That should bring you back to the regular Data Validation screen. At the bottom left is a Clear All box. Before you click on that box, make sure the check box just above it that says Apply these changes to all other cells with the same settings is clear. If that box is checked and you then click on Clear All, you’ll clear all of your rules—and you don’t want to do that. Now click on Clear All and on OK. You’ll find that you can now type in anything in the first few rows of your spreadsheet, but the rules still apply in the expenses section. To test that, I inserted a logo at the top left for my company and entered my information about the nature of my expenses near the top (see exhibit 11, below).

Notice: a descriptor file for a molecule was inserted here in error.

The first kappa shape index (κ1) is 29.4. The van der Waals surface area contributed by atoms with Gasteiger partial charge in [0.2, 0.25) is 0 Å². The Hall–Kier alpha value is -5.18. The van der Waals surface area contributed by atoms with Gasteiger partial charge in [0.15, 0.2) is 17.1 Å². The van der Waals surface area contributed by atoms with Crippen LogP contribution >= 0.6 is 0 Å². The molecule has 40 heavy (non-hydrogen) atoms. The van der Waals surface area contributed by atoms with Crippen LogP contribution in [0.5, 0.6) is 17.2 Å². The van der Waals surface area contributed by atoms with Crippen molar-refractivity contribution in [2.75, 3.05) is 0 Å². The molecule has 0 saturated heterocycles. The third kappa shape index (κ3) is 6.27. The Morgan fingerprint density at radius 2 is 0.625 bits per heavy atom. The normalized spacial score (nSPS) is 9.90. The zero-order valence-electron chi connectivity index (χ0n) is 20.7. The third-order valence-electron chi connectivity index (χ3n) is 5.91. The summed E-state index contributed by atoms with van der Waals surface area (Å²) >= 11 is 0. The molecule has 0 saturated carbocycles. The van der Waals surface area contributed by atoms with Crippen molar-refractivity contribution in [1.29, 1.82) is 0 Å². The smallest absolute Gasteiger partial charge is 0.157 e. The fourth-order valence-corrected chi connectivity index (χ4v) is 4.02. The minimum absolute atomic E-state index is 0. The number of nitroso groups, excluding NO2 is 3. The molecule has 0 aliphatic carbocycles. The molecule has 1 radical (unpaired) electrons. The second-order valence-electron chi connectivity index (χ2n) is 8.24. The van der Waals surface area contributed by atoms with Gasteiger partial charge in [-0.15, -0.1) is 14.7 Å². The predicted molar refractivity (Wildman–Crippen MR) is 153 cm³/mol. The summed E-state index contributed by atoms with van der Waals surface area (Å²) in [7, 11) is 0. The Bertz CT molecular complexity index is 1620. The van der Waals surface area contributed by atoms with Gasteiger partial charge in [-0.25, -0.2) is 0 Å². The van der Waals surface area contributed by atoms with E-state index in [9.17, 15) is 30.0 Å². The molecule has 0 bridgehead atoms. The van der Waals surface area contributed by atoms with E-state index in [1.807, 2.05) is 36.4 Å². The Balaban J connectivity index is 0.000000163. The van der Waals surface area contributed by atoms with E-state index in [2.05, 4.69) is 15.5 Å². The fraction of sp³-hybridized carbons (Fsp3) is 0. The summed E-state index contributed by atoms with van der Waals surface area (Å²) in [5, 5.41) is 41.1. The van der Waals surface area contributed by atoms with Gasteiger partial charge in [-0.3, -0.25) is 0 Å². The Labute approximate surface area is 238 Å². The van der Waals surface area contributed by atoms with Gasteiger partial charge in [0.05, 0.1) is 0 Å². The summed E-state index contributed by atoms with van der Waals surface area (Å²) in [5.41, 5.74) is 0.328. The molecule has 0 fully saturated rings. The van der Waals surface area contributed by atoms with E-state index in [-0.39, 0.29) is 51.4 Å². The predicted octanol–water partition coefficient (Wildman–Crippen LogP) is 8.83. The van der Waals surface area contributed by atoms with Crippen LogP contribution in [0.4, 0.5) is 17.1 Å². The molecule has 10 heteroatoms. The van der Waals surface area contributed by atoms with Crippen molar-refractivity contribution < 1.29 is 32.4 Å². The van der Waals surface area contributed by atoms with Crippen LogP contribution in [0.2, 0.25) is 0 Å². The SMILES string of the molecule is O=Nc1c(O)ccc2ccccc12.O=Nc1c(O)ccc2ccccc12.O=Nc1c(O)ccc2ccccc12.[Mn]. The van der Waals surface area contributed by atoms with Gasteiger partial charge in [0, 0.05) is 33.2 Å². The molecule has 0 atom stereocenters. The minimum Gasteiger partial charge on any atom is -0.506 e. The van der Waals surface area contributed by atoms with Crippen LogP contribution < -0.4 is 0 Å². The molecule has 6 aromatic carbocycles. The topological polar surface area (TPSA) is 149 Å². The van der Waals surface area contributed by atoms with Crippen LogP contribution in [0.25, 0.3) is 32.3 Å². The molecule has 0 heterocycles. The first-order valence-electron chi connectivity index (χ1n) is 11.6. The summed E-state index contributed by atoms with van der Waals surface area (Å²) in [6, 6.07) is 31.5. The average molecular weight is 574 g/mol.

You now have the basic tools to make your spreadsheets more robust and user friendly. However, use data validation judiciously. If you put in too many rules, users may feel boxed in—limited in what they can do. Remember, data validation is not a security tool and it doesn’t make Excel an enterprise database application. If you want to take validation to the next logical step, you’ll need to use Visual Basic for Applications code. And for true data validation, data security and data integrity, you must migrate to a database such as Access, SQL Server or Oracle.

THEO CALLAHAN is president of I Get It! Development, a consulting firm based in Los Gatos, California, USA, that develops custom software and offers custom business-process training programs. His e-mail address is theo@igetit.net.